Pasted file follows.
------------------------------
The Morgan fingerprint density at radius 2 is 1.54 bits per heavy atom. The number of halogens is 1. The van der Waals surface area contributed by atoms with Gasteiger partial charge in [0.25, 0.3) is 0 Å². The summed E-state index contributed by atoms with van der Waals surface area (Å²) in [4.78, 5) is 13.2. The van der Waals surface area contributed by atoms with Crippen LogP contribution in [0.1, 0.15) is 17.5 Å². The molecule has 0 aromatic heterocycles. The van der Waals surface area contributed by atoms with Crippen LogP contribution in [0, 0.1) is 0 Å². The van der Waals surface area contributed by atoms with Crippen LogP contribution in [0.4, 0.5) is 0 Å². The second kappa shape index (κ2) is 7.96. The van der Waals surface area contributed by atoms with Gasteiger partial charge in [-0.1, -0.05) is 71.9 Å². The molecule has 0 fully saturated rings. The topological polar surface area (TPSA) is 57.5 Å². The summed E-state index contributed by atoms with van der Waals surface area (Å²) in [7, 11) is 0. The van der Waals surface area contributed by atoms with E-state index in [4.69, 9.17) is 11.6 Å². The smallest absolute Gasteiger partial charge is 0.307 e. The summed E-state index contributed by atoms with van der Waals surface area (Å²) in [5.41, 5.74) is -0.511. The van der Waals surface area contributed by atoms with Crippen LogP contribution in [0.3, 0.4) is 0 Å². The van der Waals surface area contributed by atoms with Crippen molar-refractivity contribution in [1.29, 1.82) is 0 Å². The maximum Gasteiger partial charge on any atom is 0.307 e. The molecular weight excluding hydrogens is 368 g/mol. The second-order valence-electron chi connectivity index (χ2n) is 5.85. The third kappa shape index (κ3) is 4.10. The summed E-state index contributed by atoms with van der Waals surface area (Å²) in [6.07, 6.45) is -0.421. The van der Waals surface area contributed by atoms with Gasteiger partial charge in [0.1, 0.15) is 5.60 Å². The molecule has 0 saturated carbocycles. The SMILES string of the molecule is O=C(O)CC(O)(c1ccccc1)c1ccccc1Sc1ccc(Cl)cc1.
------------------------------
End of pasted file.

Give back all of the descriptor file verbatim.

The Morgan fingerprint density at radius 2 is 1.54 bits per heavy atom. The number of halogens is 1. The van der Waals surface area contributed by atoms with Gasteiger partial charge in [0.25, 0.3) is 0 Å². The summed E-state index contributed by atoms with van der Waals surface area (Å²) in [4.78, 5) is 13.2. The van der Waals surface area contributed by atoms with Crippen LogP contribution in [0.1, 0.15) is 17.5 Å². The molecule has 0 aromatic heterocycles. The van der Waals surface area contributed by atoms with Crippen LogP contribution in [0, 0.1) is 0 Å². The van der Waals surface area contributed by atoms with Crippen LogP contribution in [0.4, 0.5) is 0 Å². The second kappa shape index (κ2) is 7.96. The van der Waals surface area contributed by atoms with Gasteiger partial charge in [-0.1, -0.05) is 71.9 Å². The molecule has 0 fully saturated rings. The topological polar surface area (TPSA) is 57.5 Å². The summed E-state index contributed by atoms with van der Waals surface area (Å²) in [7, 11) is 0. The van der Waals surface area contributed by atoms with E-state index in [4.69, 9.17) is 11.6 Å². The smallest absolute Gasteiger partial charge is 0.307 e. The summed E-state index contributed by atoms with van der Waals surface area (Å²) in [5.41, 5.74) is -0.511. The van der Waals surface area contributed by atoms with Crippen LogP contribution in [0.3, 0.4) is 0 Å². The van der Waals surface area contributed by atoms with Crippen molar-refractivity contribution in [1.29, 1.82) is 0 Å². The maximum Gasteiger partial charge on any atom is 0.307 e. The molecular weight excluding hydrogens is 368 g/mol. The second-order valence-electron chi connectivity index (χ2n) is 5.85. The third kappa shape index (κ3) is 4.10. The summed E-state index contributed by atoms with van der Waals surface area (Å²) in [6.07, 6.45) is -0.421. The van der Waals surface area contributed by atoms with Gasteiger partial charge in [0.1, 0.15) is 5.60 Å². The molecule has 0 saturated carbocycles. The SMILES string of the molecule is O=C(O)CC(O)(c1ccccc1)c1ccccc1Sc1ccc(Cl)cc1.